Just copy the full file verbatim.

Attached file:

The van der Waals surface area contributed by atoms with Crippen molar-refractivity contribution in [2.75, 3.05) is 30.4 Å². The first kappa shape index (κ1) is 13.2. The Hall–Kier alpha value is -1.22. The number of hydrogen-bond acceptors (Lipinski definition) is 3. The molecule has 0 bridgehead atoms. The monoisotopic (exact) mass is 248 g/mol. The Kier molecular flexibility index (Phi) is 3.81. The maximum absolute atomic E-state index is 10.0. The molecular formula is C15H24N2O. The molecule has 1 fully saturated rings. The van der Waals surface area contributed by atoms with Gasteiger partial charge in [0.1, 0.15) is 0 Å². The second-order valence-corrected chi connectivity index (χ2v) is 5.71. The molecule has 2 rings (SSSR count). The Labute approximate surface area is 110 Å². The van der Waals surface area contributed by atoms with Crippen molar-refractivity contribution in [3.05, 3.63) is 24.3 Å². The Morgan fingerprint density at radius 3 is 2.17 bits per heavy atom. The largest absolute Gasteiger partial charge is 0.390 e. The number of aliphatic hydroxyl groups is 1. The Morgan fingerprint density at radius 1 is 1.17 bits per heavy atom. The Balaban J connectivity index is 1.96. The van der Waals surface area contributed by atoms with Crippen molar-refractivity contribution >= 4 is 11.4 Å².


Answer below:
The van der Waals surface area contributed by atoms with Crippen molar-refractivity contribution in [2.75, 3.05) is 30.4 Å². The first kappa shape index (κ1) is 13.2. The Hall–Kier alpha value is -1.22. The number of hydrogen-bond acceptors (Lipinski definition) is 3. The molecule has 0 bridgehead atoms. The monoisotopic (exact) mass is 248 g/mol. The Kier molecular flexibility index (Phi) is 3.81. The maximum absolute atomic E-state index is 10.0. The molecular formula is C15H24N2O. The molecule has 1 fully saturated rings. The van der Waals surface area contributed by atoms with Gasteiger partial charge in [0.1, 0.15) is 0 Å². The second-order valence-corrected chi connectivity index (χ2v) is 5.71. The molecule has 2 rings (SSSR count). The Labute approximate surface area is 110 Å². The van der Waals surface area contributed by atoms with Crippen molar-refractivity contribution in [3.05, 3.63) is 24.3 Å². The Morgan fingerprint density at radius 3 is 2.17 bits per heavy atom. The largest absolute Gasteiger partial charge is 0.390 e. The number of aliphatic hydroxyl groups is 1. The Morgan fingerprint density at radius 1 is 1.17 bits per heavy atom. The Balaban J connectivity index is 1.96. The van der Waals surface area contributed by atoms with Crippen molar-refractivity contribution >= 4 is 11.4 Å².